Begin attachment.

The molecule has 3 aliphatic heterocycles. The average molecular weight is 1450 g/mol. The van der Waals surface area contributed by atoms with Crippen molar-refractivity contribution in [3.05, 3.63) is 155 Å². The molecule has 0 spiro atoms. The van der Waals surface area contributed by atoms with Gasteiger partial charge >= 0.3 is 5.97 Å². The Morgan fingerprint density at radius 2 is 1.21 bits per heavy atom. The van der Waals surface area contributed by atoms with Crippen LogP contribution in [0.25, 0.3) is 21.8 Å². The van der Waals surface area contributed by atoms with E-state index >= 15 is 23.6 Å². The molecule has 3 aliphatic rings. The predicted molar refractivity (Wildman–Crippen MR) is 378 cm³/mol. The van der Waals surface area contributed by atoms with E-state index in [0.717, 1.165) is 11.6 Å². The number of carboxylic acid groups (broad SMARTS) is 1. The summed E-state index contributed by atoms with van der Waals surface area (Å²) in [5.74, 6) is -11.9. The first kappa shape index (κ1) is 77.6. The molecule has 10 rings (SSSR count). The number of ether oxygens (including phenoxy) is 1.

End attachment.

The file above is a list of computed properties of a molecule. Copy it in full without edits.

The molecule has 3 aliphatic heterocycles. The average molecular weight is 1450 g/mol. The van der Waals surface area contributed by atoms with Crippen molar-refractivity contribution in [3.05, 3.63) is 155 Å². The molecule has 0 spiro atoms. The van der Waals surface area contributed by atoms with Gasteiger partial charge >= 0.3 is 5.97 Å². The Morgan fingerprint density at radius 2 is 1.21 bits per heavy atom. The van der Waals surface area contributed by atoms with Crippen LogP contribution in [0.25, 0.3) is 21.8 Å². The van der Waals surface area contributed by atoms with E-state index >= 15 is 23.6 Å². The molecule has 3 aliphatic rings. The predicted molar refractivity (Wildman–Crippen MR) is 378 cm³/mol. The van der Waals surface area contributed by atoms with E-state index in [0.717, 1.165) is 11.6 Å². The number of carboxylic acid groups (broad SMARTS) is 1. The summed E-state index contributed by atoms with van der Waals surface area (Å²) in [5.74, 6) is -11.9. The first kappa shape index (κ1) is 77.6. The molecule has 10 rings (SSSR count). The number of ether oxygens (including phenoxy) is 1.